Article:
Ryan W. Buell

Assistant Professor of Business Administration

Ryan Buell is an assistant professor of business administration in the Technology and Operations Management Unit. He teaches the Technology and Operations Management course in the MBA required curriculum.

In his research, Professor Buell investigates the interactions between service businesses and their customers, and how operational choices affect customer behaviors and firm performance. His work has been published in Management Science, Production and Operations Management, Quarterly Jounal of Economics, and Harvard Business Review. It has been covered by such media as the Financial Post, BNET.com, Wired, The Guardian, and Forbes.com.

Ryan Buell is an assistant professor of business administration in the Technology and Operations Management Unit. He teaches the Technology and Operations Management course in the MBA required curriculum.

In his research, Professor Buell investigates the interactions between service businesses and their customers, and how operational choices affect customer behaviors and firm performance. His work has been published in Management Science, Production and Operations Management, and Harvard Business Review. It has been covered by such media as the Financial Post, BNET.com, WiredThe Guardian, and Forbes.com.

Professor Buell earned a DBA in Technology and Operations Management at Harvard Business School, where he received the Dean's Award and the Wyss Doctoral Research Award. He also received an MBA with high distinction in 2007 from Harvard Business School, where he was a George F. Baker Scholar, and a BBA with high distinction from the Ross School of Business at the University of Michigan, where he was elected to Phi Beta Kappa.

Prior to his graduate studies, Professor Buell co-founded and managed the Tour Now Network, an online virtual real estate tour service. He has also worked at McKinsey & Company and General Motors.

  1. The Labor Illusion: How Operational Transparency Increases Perceived Value

    A ubiquitous feature of even the fastest self-service technology transactions is the wait. Conventional wisdom and operations theory suggests that the longer people wait, the less satisfied they become; we demonstrate that due to what we term the labor illusion, when websites engage in operational transparency by signaling that they are exerting effort, people can actually prefer websites with longer waits to those that return instantaneous results—even when those results are identical.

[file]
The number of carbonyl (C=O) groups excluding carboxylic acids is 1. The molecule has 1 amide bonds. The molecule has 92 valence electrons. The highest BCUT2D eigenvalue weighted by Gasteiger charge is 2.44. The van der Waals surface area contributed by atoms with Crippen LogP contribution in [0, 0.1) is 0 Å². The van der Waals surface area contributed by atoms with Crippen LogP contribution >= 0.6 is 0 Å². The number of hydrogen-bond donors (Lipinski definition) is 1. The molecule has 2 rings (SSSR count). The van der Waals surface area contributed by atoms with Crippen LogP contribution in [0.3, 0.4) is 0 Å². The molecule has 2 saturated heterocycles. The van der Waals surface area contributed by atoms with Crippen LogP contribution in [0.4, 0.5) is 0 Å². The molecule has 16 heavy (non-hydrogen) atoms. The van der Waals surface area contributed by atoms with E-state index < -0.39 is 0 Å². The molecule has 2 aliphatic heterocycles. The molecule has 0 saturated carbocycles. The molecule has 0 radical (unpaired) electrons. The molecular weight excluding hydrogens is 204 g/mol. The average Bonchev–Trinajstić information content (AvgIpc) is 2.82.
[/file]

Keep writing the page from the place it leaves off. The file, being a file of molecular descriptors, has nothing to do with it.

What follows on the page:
2. Think Customers Hate Waiting? Not So Fast...

    Managers typically look for ways to reduce wait time to increase customer satisfaction. New research suggests there's a better approach: showing customers a representation of the effort, whether literal or not, being expended on their behalf while they wait. (The prototypical example is the travel website Kayak, which shows customers each airline it searches.) Studies show that customers prefer waiting when the work being done is transparent-even when the waits are longer or the results are no better than those obtained with shorter waits.
  3. Are Self-Service Customers Satisfied or Stuck?

    Numerous studies in the services literature have demonstrated that self-service customers are retained with greater frequency than their full-service counterparts. There are two competing explanations for this phenomenon. Either self-service channel usage promotes customer satisfaction and in turn, loyalty, or it imposes switching costs on customers that make it more difficult for them to defect. Our empirical analysis of multi-channel banking customers suggests the latter – that self-service customers may be retained through switching costs, not satisfaction effects. In fact, the results of our analysis suggest that self-service customers aren’t just stuck, they’re actually less satisfied.